San Francisco — Testimony will continue this week in the movie industry’s legal challenge against RealNetworks’s RealDVD software, which copies movie DVDs to a PC’s hard drive for storage and playback.
RealNetworks is defending the $29.99 software from a lawsuit filed late last year by the movie industry, which contends the software violates the Digital Millenium Copyright Act (DMCA). The studios fear the software, and by inference DVD-copying movie servers for the home, will encourage consumers to copy rented and borrowed DVDs and thus harm the studios’ DVD rental and sales income.
The software package has been off the market since last October after Judge Marilyn Patel of the U.S. District Court for the Northern District of California issued a temporary restraining order (TRO) prohibiting RealDVD sales. The TRO would remain in effect while she considers a movie-industry request for a preliminary injunction, which would keep RealDVD off the market during a full trial on the merits of the studios’ complaint.
If the judge grants the preliminary injunction, “it would say Hollywood would likely win if the case went to trial and would suffer irreparable harm if RealDVD went on the market again,” a spokesman said.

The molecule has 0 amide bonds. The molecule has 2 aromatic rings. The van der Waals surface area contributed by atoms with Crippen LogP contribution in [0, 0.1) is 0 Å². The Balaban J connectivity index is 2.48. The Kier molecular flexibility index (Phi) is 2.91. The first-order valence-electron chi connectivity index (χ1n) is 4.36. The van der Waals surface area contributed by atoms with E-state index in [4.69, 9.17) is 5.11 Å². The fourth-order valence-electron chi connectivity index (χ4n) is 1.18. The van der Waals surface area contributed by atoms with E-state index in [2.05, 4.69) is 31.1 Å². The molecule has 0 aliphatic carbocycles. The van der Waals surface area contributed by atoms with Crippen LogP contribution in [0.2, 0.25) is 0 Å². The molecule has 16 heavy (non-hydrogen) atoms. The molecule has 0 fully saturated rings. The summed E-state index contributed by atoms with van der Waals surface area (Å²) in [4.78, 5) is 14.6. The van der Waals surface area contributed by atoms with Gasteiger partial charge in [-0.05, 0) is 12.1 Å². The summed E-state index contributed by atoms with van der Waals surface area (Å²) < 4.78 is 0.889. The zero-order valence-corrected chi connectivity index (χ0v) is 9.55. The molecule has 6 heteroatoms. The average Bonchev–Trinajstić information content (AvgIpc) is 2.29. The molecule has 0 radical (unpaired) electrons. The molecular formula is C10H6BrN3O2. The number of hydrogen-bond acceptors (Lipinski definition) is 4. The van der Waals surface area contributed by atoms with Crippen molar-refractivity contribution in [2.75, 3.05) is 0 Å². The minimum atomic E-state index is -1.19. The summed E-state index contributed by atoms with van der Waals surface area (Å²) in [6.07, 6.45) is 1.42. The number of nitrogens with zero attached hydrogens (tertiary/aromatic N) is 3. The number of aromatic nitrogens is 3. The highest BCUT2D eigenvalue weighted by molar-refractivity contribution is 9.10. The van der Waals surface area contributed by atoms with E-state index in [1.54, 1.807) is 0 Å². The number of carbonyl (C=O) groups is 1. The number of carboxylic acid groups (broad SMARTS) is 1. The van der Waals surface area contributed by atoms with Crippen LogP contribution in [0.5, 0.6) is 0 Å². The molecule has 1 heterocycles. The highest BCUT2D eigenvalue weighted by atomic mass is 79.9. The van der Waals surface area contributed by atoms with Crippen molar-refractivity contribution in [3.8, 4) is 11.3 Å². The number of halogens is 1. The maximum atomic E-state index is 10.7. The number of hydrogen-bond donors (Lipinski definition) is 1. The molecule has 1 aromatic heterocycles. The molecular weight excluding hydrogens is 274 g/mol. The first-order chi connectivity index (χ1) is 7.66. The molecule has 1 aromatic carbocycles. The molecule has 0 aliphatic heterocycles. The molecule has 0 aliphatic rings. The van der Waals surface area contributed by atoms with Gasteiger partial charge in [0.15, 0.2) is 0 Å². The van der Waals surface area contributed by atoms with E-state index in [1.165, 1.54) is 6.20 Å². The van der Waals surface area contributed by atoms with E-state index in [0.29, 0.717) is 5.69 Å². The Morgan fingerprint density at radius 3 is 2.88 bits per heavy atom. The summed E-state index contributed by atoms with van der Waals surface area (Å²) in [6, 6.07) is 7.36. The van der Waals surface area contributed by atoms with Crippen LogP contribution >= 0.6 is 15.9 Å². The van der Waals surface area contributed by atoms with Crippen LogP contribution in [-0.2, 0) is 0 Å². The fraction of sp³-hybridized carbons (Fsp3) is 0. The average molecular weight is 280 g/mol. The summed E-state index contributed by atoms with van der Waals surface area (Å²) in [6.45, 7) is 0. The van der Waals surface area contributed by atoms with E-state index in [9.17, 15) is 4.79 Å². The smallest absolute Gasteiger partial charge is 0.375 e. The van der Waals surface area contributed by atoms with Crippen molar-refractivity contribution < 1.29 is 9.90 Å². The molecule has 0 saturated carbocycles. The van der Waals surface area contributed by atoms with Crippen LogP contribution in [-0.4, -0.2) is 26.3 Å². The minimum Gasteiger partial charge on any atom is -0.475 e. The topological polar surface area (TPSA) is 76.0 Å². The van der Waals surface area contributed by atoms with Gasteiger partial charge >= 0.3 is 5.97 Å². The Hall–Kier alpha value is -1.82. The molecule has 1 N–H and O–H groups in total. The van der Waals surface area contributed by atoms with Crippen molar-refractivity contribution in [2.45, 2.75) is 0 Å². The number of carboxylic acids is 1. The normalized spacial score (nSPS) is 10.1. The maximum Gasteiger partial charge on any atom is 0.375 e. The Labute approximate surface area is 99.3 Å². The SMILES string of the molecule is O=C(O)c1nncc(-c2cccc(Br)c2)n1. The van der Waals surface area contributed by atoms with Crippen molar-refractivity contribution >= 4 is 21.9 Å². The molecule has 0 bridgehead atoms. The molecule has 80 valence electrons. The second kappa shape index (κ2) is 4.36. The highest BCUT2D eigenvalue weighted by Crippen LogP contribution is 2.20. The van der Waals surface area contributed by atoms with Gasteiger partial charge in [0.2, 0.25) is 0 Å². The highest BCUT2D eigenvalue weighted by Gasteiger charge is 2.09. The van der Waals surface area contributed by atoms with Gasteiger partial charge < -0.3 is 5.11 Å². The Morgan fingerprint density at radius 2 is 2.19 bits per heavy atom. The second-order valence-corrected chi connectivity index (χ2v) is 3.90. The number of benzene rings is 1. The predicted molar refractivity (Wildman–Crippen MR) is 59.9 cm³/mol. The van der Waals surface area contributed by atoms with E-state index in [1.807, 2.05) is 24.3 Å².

After Patel decides whether to grant a temporary injunction, either side could appeal. In one potential scenario, the judge could impose an injunction against RealDVD availability, Real could appeal, and if Real lost the appeal, the issue of RealDVD’s legality could go to full trial while a temporary injunction is in force.
Following six months of discovery and depositions after imposing the TRO, the judge last week began to hear witnesses to help her decide the temporary-injunction request. The hearings resume on Thursday, and closing arguments could be heard this Friday or the following week, a RealNetworks spokesman said.
During last week’s hearings, RealNetworks revealed that it developed its own DVD jukebox, a DVD player equipped with hard drive and RealDVD software to copy and store movie DVDs. Had it not been for the TRO, issued last October, the device could have been available for sale in early 2009, a RealNetworks spokesman told TWICE. “We were far enough down the path with a lot of companies that we were ready to go to market before the studios sued us,” he added. Real talked to LG, Sharp, Buffalo and TiVo about manufacturing the product, he said.
In their suit, the studios seek damages and a permanent injunction against sales of the software, which also enables four additional PCs, registered with Real at a cost of $19.99 each, to play copies saved to an external USB hard drive.
Judge Patel is the judge who shut down the original Napster peer-to-peer file-sharing service.